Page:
“I roamed around Bangalore for 17 days like a tourist. That trip made me realize that the world is not limited to Bangladesh, it is big, and since then my dreams have become bigger.”
Mohoram was ready to take on the world. Once he reaches Moscow, his current wheelchair will be replaced by a GPS-enabled one being designed for him by the Moscow-based Katarzyna.ru
Stranger in Moscow
In 2009, in a newsletter of Enable, a UN organization for persons with disability, Mohoram read about Bezgraniz.ru. “I went online and enrolled myself and became the first Bangladeshi on the site. We exchanged emails and spoke on Skype. In the beginning I could sense that they were trying to ensure my authenticity. Eventually they sent me a laptop and later a ticket to visit Moscow. That’s because I had written to them saying that I just wanted to travel outside the country once and that’s it. Who knew my greed would grow,” Mohoram says.
Tobias Reisner, founder and CEO of Bezgraniz, probably sensed Mohoram’s doggedness and enthusiasm, and knew this wouldn’t be his only journey. “He’s an active person, full of ideas and life. We want to support his initiative as well as we can because he can be an idol for other people,” says Reisner.
The Ergo White Nights Marathon, which has a section for disabled people, was held on 18 June in St Petersburg that year, and Mohoram was there as a participant. “I am no athlete but I enjoyed it. Language was a big problem in Moscow. I used to sit in a café, find a coffee cup on Google and show the waiter what I wanted. I lost my way several times, unable to ask for directions,” he says.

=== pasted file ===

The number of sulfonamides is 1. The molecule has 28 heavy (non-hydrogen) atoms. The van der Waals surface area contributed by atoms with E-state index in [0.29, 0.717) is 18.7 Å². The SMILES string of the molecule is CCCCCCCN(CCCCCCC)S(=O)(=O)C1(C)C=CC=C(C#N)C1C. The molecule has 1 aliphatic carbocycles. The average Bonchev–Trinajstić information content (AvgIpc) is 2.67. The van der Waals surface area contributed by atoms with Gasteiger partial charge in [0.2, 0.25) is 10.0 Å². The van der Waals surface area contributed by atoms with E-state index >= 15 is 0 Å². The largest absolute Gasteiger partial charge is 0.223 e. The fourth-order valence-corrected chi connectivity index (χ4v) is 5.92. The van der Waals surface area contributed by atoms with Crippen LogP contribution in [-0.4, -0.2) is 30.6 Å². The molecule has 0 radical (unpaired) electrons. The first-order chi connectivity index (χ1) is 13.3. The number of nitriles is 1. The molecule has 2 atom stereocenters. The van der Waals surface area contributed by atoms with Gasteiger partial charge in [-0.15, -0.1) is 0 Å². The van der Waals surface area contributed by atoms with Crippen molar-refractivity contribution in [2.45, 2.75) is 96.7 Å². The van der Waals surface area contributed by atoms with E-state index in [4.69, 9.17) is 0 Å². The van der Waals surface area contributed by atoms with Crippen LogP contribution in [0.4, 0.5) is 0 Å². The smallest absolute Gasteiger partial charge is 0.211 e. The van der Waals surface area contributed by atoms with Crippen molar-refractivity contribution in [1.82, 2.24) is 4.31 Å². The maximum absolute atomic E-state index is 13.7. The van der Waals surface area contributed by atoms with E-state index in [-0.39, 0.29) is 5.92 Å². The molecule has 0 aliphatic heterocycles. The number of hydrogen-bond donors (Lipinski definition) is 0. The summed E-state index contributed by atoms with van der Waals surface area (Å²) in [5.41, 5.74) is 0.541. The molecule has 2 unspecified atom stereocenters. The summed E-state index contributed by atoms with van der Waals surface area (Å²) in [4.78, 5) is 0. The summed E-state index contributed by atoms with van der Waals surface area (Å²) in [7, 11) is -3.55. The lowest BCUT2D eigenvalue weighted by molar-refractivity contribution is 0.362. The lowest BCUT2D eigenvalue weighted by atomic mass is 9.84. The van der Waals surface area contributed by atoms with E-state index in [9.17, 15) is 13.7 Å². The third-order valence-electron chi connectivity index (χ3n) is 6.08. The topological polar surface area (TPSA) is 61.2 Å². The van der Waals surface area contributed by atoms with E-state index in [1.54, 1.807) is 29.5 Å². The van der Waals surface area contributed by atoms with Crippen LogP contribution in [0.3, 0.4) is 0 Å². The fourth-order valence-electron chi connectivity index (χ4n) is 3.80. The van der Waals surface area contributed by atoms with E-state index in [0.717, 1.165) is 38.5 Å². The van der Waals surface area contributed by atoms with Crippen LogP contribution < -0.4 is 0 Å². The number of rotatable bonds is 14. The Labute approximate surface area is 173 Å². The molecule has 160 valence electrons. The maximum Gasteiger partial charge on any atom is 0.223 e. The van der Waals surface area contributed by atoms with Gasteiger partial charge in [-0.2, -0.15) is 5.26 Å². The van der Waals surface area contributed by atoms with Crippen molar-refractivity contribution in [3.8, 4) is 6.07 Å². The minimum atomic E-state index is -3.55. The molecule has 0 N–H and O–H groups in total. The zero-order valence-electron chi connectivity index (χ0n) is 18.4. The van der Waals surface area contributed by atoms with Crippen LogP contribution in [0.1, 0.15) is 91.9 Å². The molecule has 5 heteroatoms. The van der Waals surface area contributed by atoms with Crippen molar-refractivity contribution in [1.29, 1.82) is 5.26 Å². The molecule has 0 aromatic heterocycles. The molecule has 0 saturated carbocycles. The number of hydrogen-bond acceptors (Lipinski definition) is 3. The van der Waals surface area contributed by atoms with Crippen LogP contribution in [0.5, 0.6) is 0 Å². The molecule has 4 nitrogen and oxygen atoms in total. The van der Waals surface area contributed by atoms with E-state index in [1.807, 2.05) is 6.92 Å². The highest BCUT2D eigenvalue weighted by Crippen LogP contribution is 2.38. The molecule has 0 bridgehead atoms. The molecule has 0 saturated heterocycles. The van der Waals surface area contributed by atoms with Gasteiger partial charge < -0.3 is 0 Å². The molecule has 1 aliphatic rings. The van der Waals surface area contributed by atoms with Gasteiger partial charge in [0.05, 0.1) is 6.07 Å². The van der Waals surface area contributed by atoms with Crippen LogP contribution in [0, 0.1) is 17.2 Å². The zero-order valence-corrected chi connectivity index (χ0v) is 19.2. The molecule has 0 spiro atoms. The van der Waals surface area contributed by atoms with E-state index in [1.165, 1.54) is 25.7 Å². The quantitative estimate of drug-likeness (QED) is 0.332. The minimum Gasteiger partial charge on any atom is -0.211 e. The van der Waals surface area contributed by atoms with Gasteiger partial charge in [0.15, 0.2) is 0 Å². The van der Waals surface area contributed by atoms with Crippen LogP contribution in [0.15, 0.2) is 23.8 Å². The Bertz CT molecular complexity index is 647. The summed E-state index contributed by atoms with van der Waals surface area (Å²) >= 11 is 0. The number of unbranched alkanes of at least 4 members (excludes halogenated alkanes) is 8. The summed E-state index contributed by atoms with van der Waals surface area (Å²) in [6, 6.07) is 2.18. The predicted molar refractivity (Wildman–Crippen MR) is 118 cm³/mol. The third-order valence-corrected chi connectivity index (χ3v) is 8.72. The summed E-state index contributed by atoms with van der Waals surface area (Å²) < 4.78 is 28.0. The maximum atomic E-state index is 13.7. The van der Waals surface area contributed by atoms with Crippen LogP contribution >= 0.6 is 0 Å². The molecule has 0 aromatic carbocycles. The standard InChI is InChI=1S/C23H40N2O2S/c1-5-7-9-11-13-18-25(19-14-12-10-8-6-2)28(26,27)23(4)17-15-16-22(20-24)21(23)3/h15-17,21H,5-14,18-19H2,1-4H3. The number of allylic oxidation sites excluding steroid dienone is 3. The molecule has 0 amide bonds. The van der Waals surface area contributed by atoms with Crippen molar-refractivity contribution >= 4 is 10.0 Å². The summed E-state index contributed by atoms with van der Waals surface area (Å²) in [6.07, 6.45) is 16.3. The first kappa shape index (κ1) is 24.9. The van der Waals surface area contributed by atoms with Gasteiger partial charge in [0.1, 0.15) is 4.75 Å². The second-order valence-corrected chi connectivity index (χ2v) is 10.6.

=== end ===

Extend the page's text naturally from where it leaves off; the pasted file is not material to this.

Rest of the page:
Mohoram complains of how inaccessible most places in a city are for wheelchairs. “I can’t carry too much cash with me. Tell me how many ATMs can you enter sitting in a wheelchair? How many public urinals are wheelchair-friendly? Even if you’re using a crutch or are blind, you still need a certificate to prove your handicap to avail any benefit,” he says. But his biggest fear while travelling is that someone may steal his wheelchair. “Some fool may steal it and sell it as scrap, even though it’s expensive, but the cost I will pay for it is much larger,” he says.
“When I got my American visa, I called my mother to tell her. She said she had two questions: What was America and what was visa? All the people around me at the telephone booth listened to me with amused expressions as I explained to her that America was a country like Bangladesh, but big and powerful. I told her that visa was a sticker that will let me go there. I want to call her once I’ve landed in America and see what she says,” laughs Mohoram, adding “though many people doubt that I will make it”.
Does he ever doubt himself? “Even if I don’t make it, someone else will. If he’s a nice guy, he will say brother Mohoram started it, I will complete the journey.”
Graphic by Ahmed Raza Khan/Mint